by Dr. Gary M. Barker

One of the most familiar parts of the Book of Exodus is chapter 20, which records Moses receiving the ten commandments from the Lord Jehovah. These commandments are a very small part of what is called the “Mosaic Covenant.”

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Dr. Gary Baker is an independent columnist for The Atascadero News and Paso Robles Press; you can email him at

This covenant was only given to the nation of Israel and was the basis of God’s blessings for the nation of Israel as they would enter the promised land. It is theologically called a “conditional” covenant. God’s treatment of Israel, whether it be blessing or cursing, was conditioned upon Israel’s obedience to the laws stated in the covenant. The Law was never given as a means of obtaining salvation from sin. The sacrifices in Leviticus provided an atonement for sin.


God’s blessing or cursing would be bestowed based on either obedience or disobedience to God’s laws. The laws of God were a manifestation of His holy character and, when observed, would bring happiness and well-being. The Law contained 613 commandments, and God expected His people to live by those laws in their daily life. The Law of God was divine in that it was a supernatural impartation of truth to man which he could not otherwise know. The Law was a divine revelation of the word of God, which God made known in written words both what He wanted to say and what He wanted Israel to know.

This law is called the “Pentateuch,” which means five books. The Jews called the five books “The Torah,” which means the Law. The Pentateuch covers the historical time from the creation of man to the death of Moses. In Exodus 20 and Deuteronomy 5, Moses, who was the author of the Pentateuch, wrote the 10 Commandments. The ten commandments were also called the “decalogue,” meaning ten sayings. The decalogue was a brief summary of how God expected to be treated and how He expected people to treat other people.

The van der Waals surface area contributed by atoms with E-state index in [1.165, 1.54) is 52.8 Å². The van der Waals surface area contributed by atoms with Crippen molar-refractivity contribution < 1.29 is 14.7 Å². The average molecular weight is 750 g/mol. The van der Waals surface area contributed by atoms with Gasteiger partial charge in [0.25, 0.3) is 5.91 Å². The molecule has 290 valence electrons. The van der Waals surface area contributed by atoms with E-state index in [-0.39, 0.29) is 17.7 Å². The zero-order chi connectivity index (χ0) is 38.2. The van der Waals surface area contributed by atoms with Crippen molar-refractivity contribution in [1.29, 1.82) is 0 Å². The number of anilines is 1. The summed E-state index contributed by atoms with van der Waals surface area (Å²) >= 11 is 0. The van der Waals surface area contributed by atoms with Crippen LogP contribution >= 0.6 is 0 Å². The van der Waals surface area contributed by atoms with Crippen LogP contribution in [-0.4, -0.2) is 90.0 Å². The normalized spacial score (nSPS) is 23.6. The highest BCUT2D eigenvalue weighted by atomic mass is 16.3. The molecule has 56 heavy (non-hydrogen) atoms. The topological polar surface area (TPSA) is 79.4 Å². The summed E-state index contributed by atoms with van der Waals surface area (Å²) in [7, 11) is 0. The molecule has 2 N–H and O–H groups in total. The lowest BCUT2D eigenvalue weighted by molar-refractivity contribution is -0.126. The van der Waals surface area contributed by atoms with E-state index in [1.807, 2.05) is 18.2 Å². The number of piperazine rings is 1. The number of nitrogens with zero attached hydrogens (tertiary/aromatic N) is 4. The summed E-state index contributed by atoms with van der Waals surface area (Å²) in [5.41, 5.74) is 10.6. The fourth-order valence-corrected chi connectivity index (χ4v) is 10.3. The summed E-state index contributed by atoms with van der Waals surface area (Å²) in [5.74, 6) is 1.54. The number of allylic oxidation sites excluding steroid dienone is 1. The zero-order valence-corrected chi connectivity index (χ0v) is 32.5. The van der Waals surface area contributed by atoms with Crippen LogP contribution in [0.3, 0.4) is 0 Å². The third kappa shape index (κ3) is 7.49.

The first four laws stated what a believer’s relationship to God should be. The Lord is the only true God that is to be worshipped, and no idol is to be made and worshipped. The Lord’s name is not to be used in a vain or unholy way, and the seventh day of the week is to be a time of rest (Sabbath) in which the Lord is to be worshipped. Working on the Sabbath was punishable by death. The next six laws stated what a believer’s relationship to other people should be like. These laws involved honoring parents, protecting human life, honoring marriage, not stealing, not slandering, and not coveting. In Romans 7:12, the apostle Paul stated that these laws were holy, just, and good. When God’s laws were obeyed, they caused people to be happy and dwell in peace and harmony with both God and man.

Lessons to be Learned

  1. God has revealed in the Bible how He expects people to behave and live.
  2. Only the Lord-Jehovah is to be worshipped as the one True God.
  3. Treating People according to God’s laws will promote happiness, peace, and harmony.